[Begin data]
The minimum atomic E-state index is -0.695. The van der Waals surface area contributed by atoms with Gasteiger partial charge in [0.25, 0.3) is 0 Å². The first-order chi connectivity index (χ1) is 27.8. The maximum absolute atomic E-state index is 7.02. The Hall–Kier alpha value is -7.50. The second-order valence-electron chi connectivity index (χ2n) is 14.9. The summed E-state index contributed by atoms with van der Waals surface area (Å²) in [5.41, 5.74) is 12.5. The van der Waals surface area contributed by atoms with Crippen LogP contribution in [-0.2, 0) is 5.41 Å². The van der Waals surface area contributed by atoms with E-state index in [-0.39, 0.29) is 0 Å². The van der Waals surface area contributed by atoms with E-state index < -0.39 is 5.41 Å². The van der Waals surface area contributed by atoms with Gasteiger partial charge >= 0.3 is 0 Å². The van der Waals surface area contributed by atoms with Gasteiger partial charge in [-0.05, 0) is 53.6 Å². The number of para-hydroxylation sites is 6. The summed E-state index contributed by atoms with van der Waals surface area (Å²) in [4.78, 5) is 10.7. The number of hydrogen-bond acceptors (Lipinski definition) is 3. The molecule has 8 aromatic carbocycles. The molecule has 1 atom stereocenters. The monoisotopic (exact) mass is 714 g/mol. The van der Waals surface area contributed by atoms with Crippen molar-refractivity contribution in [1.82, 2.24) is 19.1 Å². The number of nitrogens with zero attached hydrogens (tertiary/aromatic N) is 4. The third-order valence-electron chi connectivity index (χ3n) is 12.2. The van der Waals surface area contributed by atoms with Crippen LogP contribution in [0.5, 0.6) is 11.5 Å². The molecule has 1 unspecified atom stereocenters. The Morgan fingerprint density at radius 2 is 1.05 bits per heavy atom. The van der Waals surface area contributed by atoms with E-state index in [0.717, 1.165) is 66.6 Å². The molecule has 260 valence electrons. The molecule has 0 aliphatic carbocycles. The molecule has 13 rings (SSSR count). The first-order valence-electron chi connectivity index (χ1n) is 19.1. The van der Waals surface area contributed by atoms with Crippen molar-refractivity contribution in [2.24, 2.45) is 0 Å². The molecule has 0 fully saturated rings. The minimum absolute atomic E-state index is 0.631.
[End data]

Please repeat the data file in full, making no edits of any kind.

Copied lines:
The minimum atomic E-state index is -0.695. The van der Waals surface area contributed by atoms with Gasteiger partial charge in [0.25, 0.3) is 0 Å². The first-order chi connectivity index (χ1) is 27.8. The maximum absolute atomic E-state index is 7.02. The Hall–Kier alpha value is -7.50. The second-order valence-electron chi connectivity index (χ2n) is 14.9. The summed E-state index contributed by atoms with van der Waals surface area (Å²) in [5.41, 5.74) is 12.5. The van der Waals surface area contributed by atoms with Crippen LogP contribution in [-0.2, 0) is 5.41 Å². The van der Waals surface area contributed by atoms with E-state index in [-0.39, 0.29) is 0 Å². The van der Waals surface area contributed by atoms with E-state index < -0.39 is 5.41 Å². The van der Waals surface area contributed by atoms with Gasteiger partial charge >= 0.3 is 0 Å². The van der Waals surface area contributed by atoms with Gasteiger partial charge in [-0.05, 0) is 53.6 Å². The number of para-hydroxylation sites is 6. The summed E-state index contributed by atoms with van der Waals surface area (Å²) in [4.78, 5) is 10.7. The number of hydrogen-bond acceptors (Lipinski definition) is 3. The molecule has 8 aromatic carbocycles. The molecule has 1 atom stereocenters. The monoisotopic (exact) mass is 714 g/mol. The van der Waals surface area contributed by atoms with Crippen molar-refractivity contribution in [1.82, 2.24) is 19.1 Å². The number of nitrogens with zero attached hydrogens (tertiary/aromatic N) is 4. The third-order valence-electron chi connectivity index (χ3n) is 12.2. The van der Waals surface area contributed by atoms with Crippen LogP contribution in [0.5, 0.6) is 11.5 Å². The molecule has 1 unspecified atom stereocenters. The Morgan fingerprint density at radius 2 is 1.05 bits per heavy atom. The van der Waals surface area contributed by atoms with E-state index in [0.717, 1.165) is 66.6 Å². The molecule has 260 valence electrons. The molecule has 0 aliphatic carbocycles. The molecule has 13 rings (SSSR count). The first-order valence-electron chi connectivity index (χ1n) is 19.1. The van der Waals surface area contributed by atoms with Crippen molar-refractivity contribution in [2.24, 2.45) is 0 Å². The molecule has 0 fully saturated rings. The minimum absolute atomic E-state index is 0.631.